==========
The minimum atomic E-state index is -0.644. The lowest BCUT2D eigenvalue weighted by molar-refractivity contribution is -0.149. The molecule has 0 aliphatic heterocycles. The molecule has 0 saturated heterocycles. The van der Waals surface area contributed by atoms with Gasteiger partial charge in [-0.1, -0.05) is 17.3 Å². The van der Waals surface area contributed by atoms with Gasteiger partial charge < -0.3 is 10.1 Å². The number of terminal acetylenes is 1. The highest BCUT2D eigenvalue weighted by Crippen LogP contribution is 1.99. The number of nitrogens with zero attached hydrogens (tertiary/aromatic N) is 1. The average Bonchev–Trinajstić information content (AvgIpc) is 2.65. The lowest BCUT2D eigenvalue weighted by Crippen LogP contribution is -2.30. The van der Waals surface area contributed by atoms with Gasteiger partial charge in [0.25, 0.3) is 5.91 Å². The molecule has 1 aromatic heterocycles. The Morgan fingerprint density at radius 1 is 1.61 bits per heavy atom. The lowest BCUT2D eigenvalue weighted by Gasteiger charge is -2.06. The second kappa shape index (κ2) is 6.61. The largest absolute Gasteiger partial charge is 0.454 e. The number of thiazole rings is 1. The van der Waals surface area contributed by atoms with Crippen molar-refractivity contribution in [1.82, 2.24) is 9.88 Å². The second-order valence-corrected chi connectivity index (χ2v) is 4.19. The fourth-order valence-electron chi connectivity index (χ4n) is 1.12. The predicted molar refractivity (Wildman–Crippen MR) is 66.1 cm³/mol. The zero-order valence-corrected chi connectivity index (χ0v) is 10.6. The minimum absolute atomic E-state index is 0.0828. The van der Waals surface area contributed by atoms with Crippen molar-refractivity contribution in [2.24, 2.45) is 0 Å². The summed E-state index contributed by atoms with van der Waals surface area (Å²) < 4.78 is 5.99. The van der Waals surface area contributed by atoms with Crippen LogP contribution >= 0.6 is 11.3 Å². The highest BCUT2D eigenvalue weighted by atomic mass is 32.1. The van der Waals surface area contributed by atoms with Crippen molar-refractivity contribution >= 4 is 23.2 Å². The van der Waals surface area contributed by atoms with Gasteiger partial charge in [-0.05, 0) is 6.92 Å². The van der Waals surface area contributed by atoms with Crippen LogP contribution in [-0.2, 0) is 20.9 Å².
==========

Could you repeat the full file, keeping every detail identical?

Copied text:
The minimum atomic E-state index is -0.644. The lowest BCUT2D eigenvalue weighted by molar-refractivity contribution is -0.149. The molecule has 0 aliphatic heterocycles. The molecule has 0 saturated heterocycles. The van der Waals surface area contributed by atoms with Gasteiger partial charge in [-0.1, -0.05) is 17.3 Å². The van der Waals surface area contributed by atoms with Gasteiger partial charge < -0.3 is 10.1 Å². The number of terminal acetylenes is 1. The highest BCUT2D eigenvalue weighted by Crippen LogP contribution is 1.99. The number of nitrogens with zero attached hydrogens (tertiary/aromatic N) is 1. The average Bonchev–Trinajstić information content (AvgIpc) is 2.65. The lowest BCUT2D eigenvalue weighted by Crippen LogP contribution is -2.30. The van der Waals surface area contributed by atoms with Gasteiger partial charge in [0.25, 0.3) is 5.91 Å². The molecule has 1 aromatic heterocycles. The Morgan fingerprint density at radius 1 is 1.61 bits per heavy atom. The lowest BCUT2D eigenvalue weighted by Gasteiger charge is -2.06. The second kappa shape index (κ2) is 6.61. The largest absolute Gasteiger partial charge is 0.454 e. The number of thiazole rings is 1. The van der Waals surface area contributed by atoms with Crippen molar-refractivity contribution in [1.82, 2.24) is 9.88 Å². The second-order valence-corrected chi connectivity index (χ2v) is 4.19. The fourth-order valence-electron chi connectivity index (χ4n) is 1.12. The predicted molar refractivity (Wildman–Crippen MR) is 66.1 cm³/mol. The zero-order valence-corrected chi connectivity index (χ0v) is 10.6. The minimum absolute atomic E-state index is 0.0828. The van der Waals surface area contributed by atoms with Crippen molar-refractivity contribution in [2.24, 2.45) is 0 Å². The summed E-state index contributed by atoms with van der Waals surface area (Å²) < 4.78 is 5.99. The van der Waals surface area contributed by atoms with Crippen LogP contribution >= 0.6 is 11.3 Å². The highest BCUT2D eigenvalue weighted by atomic mass is 32.1. The van der Waals surface area contributed by atoms with Crippen molar-refractivity contribution >= 4 is 23.2 Å². The van der Waals surface area contributed by atoms with Gasteiger partial charge in [-0.05, 0) is 6.92 Å². The van der Waals surface area contributed by atoms with Crippen LogP contribution in [-0.2, 0) is 20.9 Å².